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There is a great thread over on Quora answering “what are the most common mistakes first time entrepreneurs make?”. The current top rated answer is from Siqi Chen, one of the co-founders of Serious Business. We funded Siqi and Alex Le at Serious Business. I’ve reproduced Siqi’s answer below but it is worthwhile to follow the link to Quora to read other answers, and the comment thread on Siqi’s answer.

I believe that self awareness and humility are two strong predictors of long term success. I think Siqi showed both qualities in great abundance at Serious Business, and in his answer below. I know that he is learning a lot about how to be a better executive while at Zynga, and I hope to one day work with him again.

I would note that there was no inconsistency in the hiring bar applied to the rest of the management team at Serious Business; Charles Hudson and Mike Jimenez are now cofounders of Atomic Panda and Ryan Ferrier is Chief of Staff at Crowdflower.

 

These are the greatest mistakes I believe we’ve made at Serious Business:

1. Undervaluing Management Competency
We underestimated the difficulty of managing a team and undervalued the skills of general management, process, and strategy. This failure stemmed from the very top down (that is, me) and affected every level of the company. Having never had any direct reports prior to Serious Business, I simply didn’t know what I didn’t know.

2. Lack of Strategic Focus
We used our limited resources as a startup to attack markets we didn’t understand instead of focusing on our core competencies, which were fairly unique in the market. And we did this repeatedly.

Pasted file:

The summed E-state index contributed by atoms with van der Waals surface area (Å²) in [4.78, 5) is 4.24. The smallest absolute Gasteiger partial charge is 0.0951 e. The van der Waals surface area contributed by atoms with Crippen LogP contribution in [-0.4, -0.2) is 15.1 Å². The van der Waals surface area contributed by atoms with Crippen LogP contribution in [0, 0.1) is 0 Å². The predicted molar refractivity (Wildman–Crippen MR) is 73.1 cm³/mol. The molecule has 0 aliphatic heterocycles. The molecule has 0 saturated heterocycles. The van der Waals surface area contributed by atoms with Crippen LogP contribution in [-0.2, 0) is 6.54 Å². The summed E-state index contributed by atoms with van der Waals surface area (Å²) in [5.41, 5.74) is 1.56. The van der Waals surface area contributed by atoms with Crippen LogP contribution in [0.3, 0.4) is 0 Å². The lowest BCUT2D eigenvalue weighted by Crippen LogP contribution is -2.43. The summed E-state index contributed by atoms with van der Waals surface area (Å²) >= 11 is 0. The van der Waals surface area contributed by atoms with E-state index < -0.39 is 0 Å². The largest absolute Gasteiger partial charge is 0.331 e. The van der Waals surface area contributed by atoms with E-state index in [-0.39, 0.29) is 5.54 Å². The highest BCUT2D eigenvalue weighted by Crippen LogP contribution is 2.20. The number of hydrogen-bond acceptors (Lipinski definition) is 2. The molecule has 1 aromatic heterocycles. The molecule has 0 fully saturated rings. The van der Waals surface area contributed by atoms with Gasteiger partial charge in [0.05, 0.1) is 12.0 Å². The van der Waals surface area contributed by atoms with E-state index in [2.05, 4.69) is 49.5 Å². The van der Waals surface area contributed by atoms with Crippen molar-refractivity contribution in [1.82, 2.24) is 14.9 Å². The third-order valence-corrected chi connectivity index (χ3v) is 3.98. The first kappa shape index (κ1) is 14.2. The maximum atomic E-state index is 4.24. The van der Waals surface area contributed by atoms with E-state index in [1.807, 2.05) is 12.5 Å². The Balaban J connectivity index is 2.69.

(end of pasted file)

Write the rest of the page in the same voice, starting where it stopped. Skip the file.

3. Inconsistent Hiring Bar
We’ve made some uneven hires over the course of Serious Business. While we’ve tried our best to maintain an exceptionally high bar, it has been consciously lowered during dry spells of hiring. This has always been a mistake. (This was somewhat mitigated by the fact that we’ve been pretty good at letting under-performers go quickly.)

4. No Product Management Support
For a while, we had a goal of hiring no product managers, ever – with the intention that we would end up hiring product focused engineers. This was a mistake. We ended up with two part-time product managers/designers (Alex and I) supporting (at one point) 3 separate live products with multiple millions of users each. This does not work.

This is the most common mistake I’ve seen other first time entrepreneurs
make:

Overvaluing the Idea
The Silicon Valley wisdom that Execution > Idea hasn’t penetrated as far as it needs to. There are still too many entrepreneurs who are chasing that perfect idea instead of focusing on building the team and processes to make the idea irrelevant

3 Responses to Common mistakes of first time (technical) founders

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